Structural Change and Economic Development in China and India
The comparison of the periods of rapid economic growth in China since 1978 and India since 1992 markedly show different patterns of development and structural change. However, both countries experienced some advantages of "relative economic backwardness" and some aspects of the "fordist model of growth". China had an anticipated and deeper structural change, spurred mainly by economic reforms and the growth of the internal market in the 1980s, and, since the mid-1990s, by a very rapid penetration of its industrial products in the world market. However, a substantial part of China's exports in medium and high tech sectors are due to joint-ventures with foreign multinationals. India had a more balanced structural change and a slower insertion in the world market, although some sectors, such as software, steel, automotive and pharmaceuticals are recently increasing their share in the world markets. Owing to the huge number of micro-enterprises and the great size of the informal sector, India benefited much less than China from the economies of scale and from the third wave of the "fordist model of growth". Both countries, but in particular China, experienced negative externalities of this recent phase of rapid growth, such as higher inequalities, pollution and urban congestion.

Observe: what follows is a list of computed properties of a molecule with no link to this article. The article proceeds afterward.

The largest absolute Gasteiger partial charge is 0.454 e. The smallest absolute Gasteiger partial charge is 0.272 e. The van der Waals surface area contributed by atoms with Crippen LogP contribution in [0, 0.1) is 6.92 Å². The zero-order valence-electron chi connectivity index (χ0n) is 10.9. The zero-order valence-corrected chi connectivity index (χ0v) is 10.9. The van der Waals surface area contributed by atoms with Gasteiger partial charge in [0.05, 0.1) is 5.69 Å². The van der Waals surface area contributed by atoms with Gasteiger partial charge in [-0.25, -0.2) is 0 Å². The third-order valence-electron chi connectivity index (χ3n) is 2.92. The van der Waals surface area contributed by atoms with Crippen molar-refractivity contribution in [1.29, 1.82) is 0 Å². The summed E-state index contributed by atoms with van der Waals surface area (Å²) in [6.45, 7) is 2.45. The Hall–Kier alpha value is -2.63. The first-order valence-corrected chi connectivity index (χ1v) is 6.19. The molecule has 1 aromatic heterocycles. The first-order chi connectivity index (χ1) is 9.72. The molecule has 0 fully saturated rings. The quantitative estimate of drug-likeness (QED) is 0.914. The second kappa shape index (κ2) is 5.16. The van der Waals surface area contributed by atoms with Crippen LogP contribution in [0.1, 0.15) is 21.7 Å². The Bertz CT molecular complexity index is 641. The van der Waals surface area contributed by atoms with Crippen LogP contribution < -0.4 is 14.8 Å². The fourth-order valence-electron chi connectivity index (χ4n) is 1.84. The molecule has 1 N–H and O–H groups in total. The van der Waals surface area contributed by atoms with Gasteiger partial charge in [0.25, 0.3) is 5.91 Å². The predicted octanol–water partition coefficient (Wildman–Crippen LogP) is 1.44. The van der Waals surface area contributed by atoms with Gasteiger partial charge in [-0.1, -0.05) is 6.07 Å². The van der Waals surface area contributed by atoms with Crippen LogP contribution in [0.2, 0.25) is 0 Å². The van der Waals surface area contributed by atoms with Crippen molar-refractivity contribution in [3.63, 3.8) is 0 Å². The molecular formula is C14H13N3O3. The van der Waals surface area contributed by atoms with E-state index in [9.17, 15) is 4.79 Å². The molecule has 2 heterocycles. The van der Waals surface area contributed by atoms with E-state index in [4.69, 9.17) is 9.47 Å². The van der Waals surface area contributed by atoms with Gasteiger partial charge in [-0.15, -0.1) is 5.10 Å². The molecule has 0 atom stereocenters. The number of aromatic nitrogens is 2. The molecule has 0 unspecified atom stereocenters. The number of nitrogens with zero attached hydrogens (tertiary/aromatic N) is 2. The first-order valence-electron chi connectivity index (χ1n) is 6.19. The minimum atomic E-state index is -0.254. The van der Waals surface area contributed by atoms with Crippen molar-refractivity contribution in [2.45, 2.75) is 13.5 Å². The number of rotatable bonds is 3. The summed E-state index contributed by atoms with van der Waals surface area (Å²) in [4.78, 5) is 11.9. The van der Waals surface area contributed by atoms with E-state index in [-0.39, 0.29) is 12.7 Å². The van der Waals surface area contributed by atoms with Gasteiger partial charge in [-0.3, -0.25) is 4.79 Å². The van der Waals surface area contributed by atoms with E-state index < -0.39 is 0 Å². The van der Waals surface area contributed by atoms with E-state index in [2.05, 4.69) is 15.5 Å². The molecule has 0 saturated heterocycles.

Volume (Year): 6 (2009)
Issue (Month): 1 (June)
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References listed on IDEAS
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